China’s largest privately-owned automotive group, Zhejiang Geely Holding, has agreed to a deal that will hand it the majority stake in famed British sports-car brand Lotus.
The Chinese group – which also owns Volvo Cars and the London Taxi Company – will also take a 49.9 per cent share in Lotus’ current parent, Malaysian company Proton.
The binding heads of agreement announced today is between Geely’s holding company and the current umbrella for Proton/Lotus, DRB-HICOM.
Today’s announcement to shift 49.9 per cent of Proton and 51 per cent of Lotus from Malaysian hands to Chinese is now just pending regulatory approval, with a definitive agreement expected to be signed during July.
“Subject to regulatory approval and the signing of the definitive agreement, this heads of agreement allows Geely Holding to acquire 49.9 per cent of the shares of Proton from DRB and become its exclusive strategic partner,” the press release said.
“Geely Holding will also acquire a majority share of 51 per cent of Lotus from Proton. Both parties expect to sign the definitive agreement by mid-July 2017.”
The agreement will lay the foundation for Geely Holding and Proton/Lotus to “explore joint synergies in areas such as research and development, manufacturing and market presence”.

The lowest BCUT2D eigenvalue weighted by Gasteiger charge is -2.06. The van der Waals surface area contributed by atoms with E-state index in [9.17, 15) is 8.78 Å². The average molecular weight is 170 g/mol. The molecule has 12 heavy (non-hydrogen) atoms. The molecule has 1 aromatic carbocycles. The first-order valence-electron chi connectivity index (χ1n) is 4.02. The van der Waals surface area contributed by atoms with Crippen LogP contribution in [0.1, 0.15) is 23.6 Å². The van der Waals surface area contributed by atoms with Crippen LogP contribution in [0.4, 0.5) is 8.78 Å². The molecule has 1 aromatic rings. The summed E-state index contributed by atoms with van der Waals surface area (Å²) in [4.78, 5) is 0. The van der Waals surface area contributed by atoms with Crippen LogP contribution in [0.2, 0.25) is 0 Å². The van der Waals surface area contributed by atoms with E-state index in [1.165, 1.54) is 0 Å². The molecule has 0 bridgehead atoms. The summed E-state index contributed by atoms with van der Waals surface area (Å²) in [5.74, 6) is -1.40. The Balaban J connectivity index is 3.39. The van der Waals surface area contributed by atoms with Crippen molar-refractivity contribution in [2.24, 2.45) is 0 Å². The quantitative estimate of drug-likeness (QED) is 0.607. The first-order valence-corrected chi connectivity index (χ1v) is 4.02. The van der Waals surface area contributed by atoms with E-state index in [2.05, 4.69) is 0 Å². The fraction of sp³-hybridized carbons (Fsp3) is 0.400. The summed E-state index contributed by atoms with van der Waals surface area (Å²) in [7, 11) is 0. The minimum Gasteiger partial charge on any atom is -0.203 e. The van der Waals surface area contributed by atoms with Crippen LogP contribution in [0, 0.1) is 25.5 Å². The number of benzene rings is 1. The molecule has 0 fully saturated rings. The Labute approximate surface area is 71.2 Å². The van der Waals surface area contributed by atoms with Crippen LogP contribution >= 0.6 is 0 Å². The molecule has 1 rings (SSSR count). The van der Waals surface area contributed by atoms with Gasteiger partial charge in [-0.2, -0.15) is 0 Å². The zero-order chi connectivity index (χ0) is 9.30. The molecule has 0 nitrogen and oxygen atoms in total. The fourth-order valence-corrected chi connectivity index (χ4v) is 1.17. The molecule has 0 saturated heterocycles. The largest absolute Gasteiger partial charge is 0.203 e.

The stated goals are to transform both brands using Geely’s significant resources, build Proton into a leading brand across South East Asia and unleash the full potential of cash-starved Lotus.
Here’s the quote from Geely’s executive vice-president and CFO Daniel Donghui Li.
“With Proton and Lotus joining the Geely Group portfolio of brands we strengthen our global footprint and develop a beachhead in South East Asia. Geely Holding is full of confidence for the future of Proton.
“We will fully respect the brand’s history and culture to restore Proton to its former glory with the support of Geely’s innovative technology and management resources.”
But it’s his line on Lotus that’ll make car fans happy.
“Reflecting our experience accumulated through Volvo Car’s revitalisation, we also aim to unleash the full potential of Lotus Cars and bring it into a new phase of development by expanding and accelerating the rolling out of new products and technologies.”
In other words, Lotus might finally get its hands on some cash to meet its potential, rather than just tinkering at the edges of its existing range. Geely has been hands-off with Volvo so far, after all.
Many reports had indicated that it was actually PSA – parent of Peugeot, Citroen, DS and now Opel – that was keen on acquiring Proton and Lotus. But no.
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